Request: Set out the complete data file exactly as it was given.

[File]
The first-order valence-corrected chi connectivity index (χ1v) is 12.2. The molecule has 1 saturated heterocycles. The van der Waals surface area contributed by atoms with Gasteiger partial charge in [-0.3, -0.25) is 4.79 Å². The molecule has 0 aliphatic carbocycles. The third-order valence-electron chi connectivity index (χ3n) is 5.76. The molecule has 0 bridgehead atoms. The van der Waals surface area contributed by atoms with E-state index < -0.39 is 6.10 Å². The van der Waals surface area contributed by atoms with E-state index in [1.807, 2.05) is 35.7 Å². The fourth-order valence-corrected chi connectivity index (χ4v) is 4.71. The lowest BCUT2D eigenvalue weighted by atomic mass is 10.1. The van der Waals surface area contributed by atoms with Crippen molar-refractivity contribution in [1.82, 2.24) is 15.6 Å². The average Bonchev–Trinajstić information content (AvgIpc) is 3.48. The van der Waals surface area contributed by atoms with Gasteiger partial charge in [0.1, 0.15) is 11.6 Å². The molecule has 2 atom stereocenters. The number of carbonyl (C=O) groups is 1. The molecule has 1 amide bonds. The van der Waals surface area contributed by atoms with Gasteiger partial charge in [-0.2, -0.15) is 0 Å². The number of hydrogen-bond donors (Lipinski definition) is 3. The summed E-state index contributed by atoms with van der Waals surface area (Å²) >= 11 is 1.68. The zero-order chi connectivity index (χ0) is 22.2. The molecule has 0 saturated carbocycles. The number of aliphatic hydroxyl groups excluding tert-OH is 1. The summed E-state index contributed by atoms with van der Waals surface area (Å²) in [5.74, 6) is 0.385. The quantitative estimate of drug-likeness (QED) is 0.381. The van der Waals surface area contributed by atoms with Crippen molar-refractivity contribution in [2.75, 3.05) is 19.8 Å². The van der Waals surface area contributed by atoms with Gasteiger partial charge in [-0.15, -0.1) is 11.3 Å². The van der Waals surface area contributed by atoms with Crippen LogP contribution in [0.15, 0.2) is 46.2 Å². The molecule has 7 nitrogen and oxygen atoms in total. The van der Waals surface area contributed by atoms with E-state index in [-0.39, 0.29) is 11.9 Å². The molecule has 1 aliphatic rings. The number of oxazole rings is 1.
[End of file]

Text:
The first-order valence-corrected chi connectivity index (χ1v) is 12.2. The molecule has 1 saturated heterocycles. The van der Waals surface area contributed by atoms with Gasteiger partial charge in [-0.3, -0.25) is 4.79 Å². The molecule has 0 aliphatic carbocycles. The third-order valence-electron chi connectivity index (χ3n) is 5.76. The molecule has 0 bridgehead atoms. The van der Waals surface area contributed by atoms with E-state index < -0.39 is 6.10 Å². The van der Waals surface area contributed by atoms with E-state index in [1.807, 2.05) is 35.7 Å². The fourth-order valence-corrected chi connectivity index (χ4v) is 4.71. The lowest BCUT2D eigenvalue weighted by atomic mass is 10.1. The van der Waals surface area contributed by atoms with Crippen molar-refractivity contribution in [1.82, 2.24) is 15.6 Å². The average Bonchev–Trinajstić information content (AvgIpc) is 3.48. The van der Waals surface area contributed by atoms with Gasteiger partial charge in [0.1, 0.15) is 11.6 Å². The molecule has 2 atom stereocenters. The number of carbonyl (C=O) groups is 1. The molecule has 1 amide bonds. The van der Waals surface area contributed by atoms with Gasteiger partial charge in [-0.2, -0.15) is 0 Å². The number of hydrogen-bond donors (Lipinski definition) is 3. The summed E-state index contributed by atoms with van der Waals surface area (Å²) >= 11 is 1.68. The zero-order chi connectivity index (χ0) is 22.2. The molecule has 0 saturated carbocycles. The number of aliphatic hydroxyl groups excluding tert-OH is 1. The summed E-state index contributed by atoms with van der Waals surface area (Å²) in [5.74, 6) is 0.385. The quantitative estimate of drug-likeness (QED) is 0.381. The van der Waals surface area contributed by atoms with Crippen molar-refractivity contribution in [2.75, 3.05) is 19.8 Å². The van der Waals surface area contributed by atoms with Gasteiger partial charge in [-0.15, -0.1) is 11.3 Å². The van der Waals surface area contributed by atoms with Crippen LogP contribution in [0.15, 0.2) is 46.2 Å². The molecule has 7 nitrogen and oxygen atoms in total. The van der Waals surface area contributed by atoms with E-state index in [-0.39, 0.29) is 11.9 Å². The molecule has 1 aliphatic rings. The number of oxazole rings is 1.